Tuesday, May 25, 2010

Full-Time Daddy Days Are Like Shnitzengruben

What the hell are shnitzengruben, you may ask? For my cinematically challenged readers, they are the German sausages Lilly Von Schtupp (Madeleine Khan) serves to Sheriff Bart (Cleavon Little) in Blazing Saddles, prompting an exhausted Bart to declare upon his return to the jailhouse, "Them shnitzengrubens can really wipe you out."

So now, you're saying, it all makes sense. Now that your favorite blogger/two-time parent has had a couple of months to get accustomed to this solo daddy routine, he can safely report that it remains one of the most exhausting regimens one can subject himself to. From the earlier-than-usual rising, to the non-stop calls for entertainment, to the lugging the increasingly heavy car seat around, to the frenzied rushes for warmed-up formula bottles as an end-of-his-wits 5-month old screams in the next room, it is a routine that is not for the squeamish among us 44-year-olds. Never mind the fact that I actually try to work on these days, too.

Take yesterday. A seemingly innocuous day, the highlights of which were a visit my the housekeepers, a trip to the park for some swing time, and the nightly effort to get dinner rolling with a pent-up, babbling baby in tow. Sounds pretty manageable, yes? Well, let's not forget about the other things that weave their way into the day--the driving Jackson to/from soccer practice; the scramble to de-clutter the house so the housekeepers can actually clean; a furious string of emails to schedule an interview for a story I'm working on; the attempt to repair a broken leg on one of our dining room chairs; the calls for paperwork to be faxed (and re-faxed) to my real estate agent cousin, who's helping Sarah short-sell her underwater condo; and, of course, the increasingly impatient catcalls of a baby who no longer is content to stand in his circular activity center and fumble with all the colorful built-in toys surrounding him while Daddy handles the aforementioned tasks.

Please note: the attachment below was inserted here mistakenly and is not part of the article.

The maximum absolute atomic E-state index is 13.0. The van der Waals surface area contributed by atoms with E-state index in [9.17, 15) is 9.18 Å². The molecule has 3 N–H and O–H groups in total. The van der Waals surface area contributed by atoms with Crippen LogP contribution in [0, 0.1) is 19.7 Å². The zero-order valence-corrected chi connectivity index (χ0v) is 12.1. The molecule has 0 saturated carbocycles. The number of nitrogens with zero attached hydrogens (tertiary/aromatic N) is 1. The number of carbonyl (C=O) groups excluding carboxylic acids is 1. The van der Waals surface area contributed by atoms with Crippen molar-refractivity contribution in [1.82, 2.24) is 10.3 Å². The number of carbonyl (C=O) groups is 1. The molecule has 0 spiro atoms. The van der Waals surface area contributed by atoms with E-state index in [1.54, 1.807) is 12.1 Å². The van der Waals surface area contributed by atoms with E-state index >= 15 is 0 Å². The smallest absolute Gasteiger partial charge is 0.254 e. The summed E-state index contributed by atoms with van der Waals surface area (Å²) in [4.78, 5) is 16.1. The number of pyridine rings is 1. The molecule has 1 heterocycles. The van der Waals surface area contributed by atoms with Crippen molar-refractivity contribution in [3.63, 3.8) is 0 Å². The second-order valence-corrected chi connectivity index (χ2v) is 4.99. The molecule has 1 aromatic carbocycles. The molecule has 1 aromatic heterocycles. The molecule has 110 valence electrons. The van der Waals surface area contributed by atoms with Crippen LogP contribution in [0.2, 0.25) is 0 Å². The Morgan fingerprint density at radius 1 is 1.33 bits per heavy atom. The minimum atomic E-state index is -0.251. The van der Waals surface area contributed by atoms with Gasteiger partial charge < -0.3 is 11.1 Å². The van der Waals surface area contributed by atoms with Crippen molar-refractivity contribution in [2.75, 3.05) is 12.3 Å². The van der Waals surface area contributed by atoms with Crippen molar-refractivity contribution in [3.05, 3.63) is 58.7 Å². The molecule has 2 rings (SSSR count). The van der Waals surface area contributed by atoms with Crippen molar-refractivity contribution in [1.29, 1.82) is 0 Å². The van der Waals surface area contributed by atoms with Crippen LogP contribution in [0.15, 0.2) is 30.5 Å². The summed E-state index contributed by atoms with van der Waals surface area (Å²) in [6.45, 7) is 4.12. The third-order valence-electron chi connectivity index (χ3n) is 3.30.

All of which leads me to this familiar refrain: How do hard-working single parents do it? I'm talking about the ones who have few resources, work multiple jobs, rely on childcare they can't afford, and have no option but to put on a happy face for baby at the end of an exhausting, never-ending, blindingly stressful day. These people are the heroes of modern society, and quite often the ones that ass-backwards laws like Arizona's anti-immigrant stance target.

It's a thought that makes me very thankful to be a privileged, educated, middle-class white man who can work from home and handle the demands of parenthood with aplomb. Now excuse me while I get back to balancing Max on my head as I pay bills, plan dinner, keep my clients at bay, and try to squeeze in some quality time with the human breast-milk factory who shares my bedroom.

Tuesday, May 11, 2010

4 Months Old, and Taking Control of His Life Already

You know that feeling you get as the parent of an infant, the one that tells you that your newborn knows something that you don't? Well, go with it, 'cause it's true. I have proof.